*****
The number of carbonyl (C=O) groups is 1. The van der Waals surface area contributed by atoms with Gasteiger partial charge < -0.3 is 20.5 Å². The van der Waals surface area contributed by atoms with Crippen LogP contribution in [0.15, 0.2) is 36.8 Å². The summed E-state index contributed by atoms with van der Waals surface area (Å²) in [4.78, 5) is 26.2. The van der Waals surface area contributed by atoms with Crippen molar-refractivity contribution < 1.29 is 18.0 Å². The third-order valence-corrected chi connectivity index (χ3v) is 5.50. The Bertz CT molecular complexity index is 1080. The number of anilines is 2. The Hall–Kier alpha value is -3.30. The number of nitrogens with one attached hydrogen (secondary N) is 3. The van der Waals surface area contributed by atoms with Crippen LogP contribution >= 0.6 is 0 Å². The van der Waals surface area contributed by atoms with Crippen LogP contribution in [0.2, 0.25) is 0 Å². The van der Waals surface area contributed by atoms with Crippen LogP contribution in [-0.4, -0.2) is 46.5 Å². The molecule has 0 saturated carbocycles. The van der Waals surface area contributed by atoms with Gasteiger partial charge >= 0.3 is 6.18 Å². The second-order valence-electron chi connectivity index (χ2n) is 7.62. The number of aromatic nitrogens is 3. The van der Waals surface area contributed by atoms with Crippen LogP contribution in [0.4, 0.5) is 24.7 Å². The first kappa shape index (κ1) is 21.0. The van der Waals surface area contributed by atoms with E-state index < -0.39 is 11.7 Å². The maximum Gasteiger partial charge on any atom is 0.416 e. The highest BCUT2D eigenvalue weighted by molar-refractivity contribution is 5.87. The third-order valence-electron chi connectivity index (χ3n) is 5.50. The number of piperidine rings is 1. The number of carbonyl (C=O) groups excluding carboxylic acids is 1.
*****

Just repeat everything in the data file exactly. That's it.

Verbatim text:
The number of carbonyl (C=O) groups is 1. The van der Waals surface area contributed by atoms with Gasteiger partial charge < -0.3 is 20.5 Å². The van der Waals surface area contributed by atoms with Crippen LogP contribution in [0.15, 0.2) is 36.8 Å². The summed E-state index contributed by atoms with van der Waals surface area (Å²) in [4.78, 5) is 26.2. The van der Waals surface area contributed by atoms with Crippen molar-refractivity contribution < 1.29 is 18.0 Å². The third-order valence-corrected chi connectivity index (χ3v) is 5.50. The Bertz CT molecular complexity index is 1080. The number of anilines is 2. The Hall–Kier alpha value is -3.30. The number of nitrogens with one attached hydrogen (secondary N) is 3. The van der Waals surface area contributed by atoms with Crippen LogP contribution >= 0.6 is 0 Å². The van der Waals surface area contributed by atoms with Crippen LogP contribution in [0.2, 0.25) is 0 Å². The van der Waals surface area contributed by atoms with Crippen LogP contribution in [-0.4, -0.2) is 46.5 Å². The molecule has 0 saturated carbocycles. The van der Waals surface area contributed by atoms with Gasteiger partial charge >= 0.3 is 6.18 Å². The second-order valence-electron chi connectivity index (χ2n) is 7.62. The number of aromatic nitrogens is 3. The van der Waals surface area contributed by atoms with Crippen LogP contribution in [0.4, 0.5) is 24.7 Å². The first kappa shape index (κ1) is 21.0. The van der Waals surface area contributed by atoms with E-state index < -0.39 is 11.7 Å². The maximum Gasteiger partial charge on any atom is 0.416 e. The highest BCUT2D eigenvalue weighted by molar-refractivity contribution is 5.87. The third-order valence-electron chi connectivity index (χ3n) is 5.50. The number of piperidine rings is 1. The number of carbonyl (C=O) groups excluding carboxylic acids is 1.